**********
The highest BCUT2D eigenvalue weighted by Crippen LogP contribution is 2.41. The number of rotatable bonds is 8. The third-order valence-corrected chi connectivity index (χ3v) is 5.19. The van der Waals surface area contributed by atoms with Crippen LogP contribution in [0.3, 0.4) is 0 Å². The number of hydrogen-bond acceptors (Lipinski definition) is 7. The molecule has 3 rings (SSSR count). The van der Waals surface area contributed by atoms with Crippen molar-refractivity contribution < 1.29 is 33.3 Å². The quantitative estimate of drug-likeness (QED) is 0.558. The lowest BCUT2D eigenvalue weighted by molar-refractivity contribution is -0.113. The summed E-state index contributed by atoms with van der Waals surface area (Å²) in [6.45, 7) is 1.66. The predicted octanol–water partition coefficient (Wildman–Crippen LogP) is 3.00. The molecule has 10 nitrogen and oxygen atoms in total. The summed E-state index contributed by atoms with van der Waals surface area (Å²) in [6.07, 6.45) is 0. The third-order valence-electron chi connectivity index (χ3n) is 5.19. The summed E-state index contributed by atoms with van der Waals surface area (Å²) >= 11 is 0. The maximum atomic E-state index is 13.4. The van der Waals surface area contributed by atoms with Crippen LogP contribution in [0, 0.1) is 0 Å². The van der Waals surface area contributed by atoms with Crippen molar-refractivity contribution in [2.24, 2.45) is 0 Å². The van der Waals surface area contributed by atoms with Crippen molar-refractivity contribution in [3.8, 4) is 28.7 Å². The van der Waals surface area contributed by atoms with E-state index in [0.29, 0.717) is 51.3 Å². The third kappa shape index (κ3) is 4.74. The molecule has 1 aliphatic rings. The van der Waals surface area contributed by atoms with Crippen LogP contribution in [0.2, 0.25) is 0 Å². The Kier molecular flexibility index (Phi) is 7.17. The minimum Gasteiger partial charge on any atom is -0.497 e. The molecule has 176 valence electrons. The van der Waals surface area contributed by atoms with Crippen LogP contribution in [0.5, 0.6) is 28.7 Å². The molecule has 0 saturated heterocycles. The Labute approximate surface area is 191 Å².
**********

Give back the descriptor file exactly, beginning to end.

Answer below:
The highest BCUT2D eigenvalue weighted by Crippen LogP contribution is 2.41. The number of rotatable bonds is 8. The third-order valence-corrected chi connectivity index (χ3v) is 5.19. The van der Waals surface area contributed by atoms with Crippen LogP contribution in [0.3, 0.4) is 0 Å². The number of hydrogen-bond acceptors (Lipinski definition) is 7. The molecule has 3 rings (SSSR count). The van der Waals surface area contributed by atoms with Crippen molar-refractivity contribution < 1.29 is 33.3 Å². The quantitative estimate of drug-likeness (QED) is 0.558. The lowest BCUT2D eigenvalue weighted by molar-refractivity contribution is -0.113. The summed E-state index contributed by atoms with van der Waals surface area (Å²) in [6.45, 7) is 1.66. The predicted octanol–water partition coefficient (Wildman–Crippen LogP) is 3.00. The molecule has 10 nitrogen and oxygen atoms in total. The summed E-state index contributed by atoms with van der Waals surface area (Å²) in [6.07, 6.45) is 0. The third-order valence-electron chi connectivity index (χ3n) is 5.19. The summed E-state index contributed by atoms with van der Waals surface area (Å²) >= 11 is 0. The maximum atomic E-state index is 13.4. The van der Waals surface area contributed by atoms with Crippen LogP contribution in [0, 0.1) is 0 Å². The van der Waals surface area contributed by atoms with Crippen molar-refractivity contribution in [2.24, 2.45) is 0 Å². The van der Waals surface area contributed by atoms with Crippen molar-refractivity contribution in [3.8, 4) is 28.7 Å². The van der Waals surface area contributed by atoms with E-state index in [0.29, 0.717) is 51.3 Å². The third kappa shape index (κ3) is 4.74. The molecule has 1 aliphatic rings. The van der Waals surface area contributed by atoms with Crippen LogP contribution in [0.2, 0.25) is 0 Å². The Kier molecular flexibility index (Phi) is 7.17. The minimum Gasteiger partial charge on any atom is -0.497 e. The molecule has 176 valence electrons. The van der Waals surface area contributed by atoms with Crippen LogP contribution in [0.5, 0.6) is 28.7 Å². The molecule has 0 saturated heterocycles. The Labute approximate surface area is 191 Å².